joints that work nearly as well as the originals. Dr.
Ola L.A. Harrysson and Dr. Denis R. Cormier have taken
the technology even further through the use of rapid
prototyping, in which a computer image of an object
is transferred into two-dimensional cross-sections --
then, layer by layer, machines build a three-dimensional
model. The technique has several medical and industrial
applications, and is already in use in the College of
Elizabeth Kurz, vice chancellor and general counsel,
received the Distinguished Service Award from the National
Association of College and University Attorneys (NACUA)
at its 42nd Annual Conference in Boston. The award recognizes
individuals who have given extraordinary service both
to NACUA and to institutions of higher education over
an extended time, in both legal and other capacities.
North Carolina Press Association (NCPA) named retired
Gen. Henry Hugh Shelton its 2002 North Carolinian of
the Year at the NCPA's 129th Annual Convention in Asheville.
The former Chairman of the Joint Chiefs of Staff, currently
serving as executive director of the Shelton Initiative
for Leadership Development at NC State, is a native
of Tarboro, and received a bachelor's degree in textile
engineering from the university in 1963.
John Penick of Cary, department head and professor of
mathematics, science and technology education, has been
elected president of the National Science Teachers Association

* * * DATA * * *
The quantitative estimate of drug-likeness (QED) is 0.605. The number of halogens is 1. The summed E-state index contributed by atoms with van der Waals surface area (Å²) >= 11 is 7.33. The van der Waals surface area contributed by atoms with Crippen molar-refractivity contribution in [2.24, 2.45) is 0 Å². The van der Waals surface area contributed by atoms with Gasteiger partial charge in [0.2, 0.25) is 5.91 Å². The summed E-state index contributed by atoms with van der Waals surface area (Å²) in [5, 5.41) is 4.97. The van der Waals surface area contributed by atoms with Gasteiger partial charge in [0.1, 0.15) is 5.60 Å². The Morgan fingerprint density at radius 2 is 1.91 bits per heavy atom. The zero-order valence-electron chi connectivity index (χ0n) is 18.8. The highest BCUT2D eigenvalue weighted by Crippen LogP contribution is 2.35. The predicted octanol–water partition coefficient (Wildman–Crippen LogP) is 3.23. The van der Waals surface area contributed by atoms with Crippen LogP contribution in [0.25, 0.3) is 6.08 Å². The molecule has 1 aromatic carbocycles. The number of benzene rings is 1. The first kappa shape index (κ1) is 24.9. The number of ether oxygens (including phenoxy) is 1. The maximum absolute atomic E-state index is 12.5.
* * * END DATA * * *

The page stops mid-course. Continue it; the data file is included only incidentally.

(NSTA). His term will begin in June 2003; his one-year
term as president-elect began June 1. NSTA is the world's
largest professional science teacher organization.
Linda P. Brady, dean of the College of Humanities and
Social Sciences, has been appointed to the U.S. Army
War College Board of Visitors. She will serve a two-year
term ending in March 2004. The Army War College is a
pre-eminent military learning center based in Carlisle
Kathryn M. Moore of Raleigh, dean of the College of
Education, has been inducted into the Ohio State University
College of Education Hall of Fame. Ohio State's College
of Education Alumni Society bestowed its highest honor
on Moore for her contributions and achievements in higher
clinical laboratory at Student Health Services has received
formal laboratory accreditation by the Commission on
Office Laboratory Accreditation (COLA), a national healthcare
accreditation organization. Accreditation is granted
only to laboratories that apply strict standards of
quality in day-to-day operations, demonstrate continued
accuracy in the performance of proficiency testing,
and pass a rigorous on-site laboratory survey. "The
laboratory has earned COLA accreditation as a result
of a long-term commitment to provide quality service
to our patients," said Dr. Mary Bengtson, director
of NC State's Student Health Services.
R. Kendig of Cary has been named director of transportation
at the university. Kendig comes to NC State from the
North Carolina Department of Transportation (NCDOT),
where he served the past 14 years as program analyst,
project manager and, most recently, consultant engineering
unit head for the Project Development and Environmental